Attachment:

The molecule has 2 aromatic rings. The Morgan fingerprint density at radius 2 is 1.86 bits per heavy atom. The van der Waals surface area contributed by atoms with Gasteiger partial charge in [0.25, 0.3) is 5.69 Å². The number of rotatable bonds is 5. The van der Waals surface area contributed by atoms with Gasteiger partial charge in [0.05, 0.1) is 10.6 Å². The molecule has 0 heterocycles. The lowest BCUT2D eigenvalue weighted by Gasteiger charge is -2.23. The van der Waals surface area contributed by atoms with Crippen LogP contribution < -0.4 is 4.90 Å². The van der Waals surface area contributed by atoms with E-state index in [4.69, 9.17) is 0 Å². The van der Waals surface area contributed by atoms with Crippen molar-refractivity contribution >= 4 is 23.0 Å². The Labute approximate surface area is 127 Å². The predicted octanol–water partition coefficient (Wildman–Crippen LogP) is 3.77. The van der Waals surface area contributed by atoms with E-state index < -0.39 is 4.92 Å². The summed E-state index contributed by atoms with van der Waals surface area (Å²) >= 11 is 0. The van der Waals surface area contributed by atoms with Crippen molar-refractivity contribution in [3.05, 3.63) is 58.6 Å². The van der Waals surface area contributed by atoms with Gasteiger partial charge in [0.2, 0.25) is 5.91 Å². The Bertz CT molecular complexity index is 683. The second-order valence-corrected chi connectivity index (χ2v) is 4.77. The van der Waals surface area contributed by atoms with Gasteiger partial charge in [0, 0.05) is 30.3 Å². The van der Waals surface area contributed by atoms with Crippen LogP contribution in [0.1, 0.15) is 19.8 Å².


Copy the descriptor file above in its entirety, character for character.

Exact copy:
The molecule has 2 aromatic rings. The Morgan fingerprint density at radius 2 is 1.86 bits per heavy atom. The van der Waals surface area contributed by atoms with Gasteiger partial charge in [0.25, 0.3) is 5.69 Å². The number of rotatable bonds is 5. The van der Waals surface area contributed by atoms with Gasteiger partial charge in [0.05, 0.1) is 10.6 Å². The molecule has 0 heterocycles. The lowest BCUT2D eigenvalue weighted by Gasteiger charge is -2.23. The van der Waals surface area contributed by atoms with Crippen LogP contribution < -0.4 is 4.90 Å². The van der Waals surface area contributed by atoms with E-state index in [4.69, 9.17) is 0 Å². The van der Waals surface area contributed by atoms with Crippen molar-refractivity contribution >= 4 is 23.0 Å². The Labute approximate surface area is 127 Å². The predicted octanol–water partition coefficient (Wildman–Crippen LogP) is 3.77. The van der Waals surface area contributed by atoms with E-state index < -0.39 is 4.92 Å². The summed E-state index contributed by atoms with van der Waals surface area (Å²) >= 11 is 0. The van der Waals surface area contributed by atoms with Crippen molar-refractivity contribution in [3.05, 3.63) is 58.6 Å². The van der Waals surface area contributed by atoms with Gasteiger partial charge in [0.2, 0.25) is 5.91 Å². The Bertz CT molecular complexity index is 683. The second-order valence-corrected chi connectivity index (χ2v) is 4.77. The van der Waals surface area contributed by atoms with Gasteiger partial charge in [0, 0.05) is 30.3 Å². The van der Waals surface area contributed by atoms with Crippen LogP contribution in [0.1, 0.15) is 19.8 Å².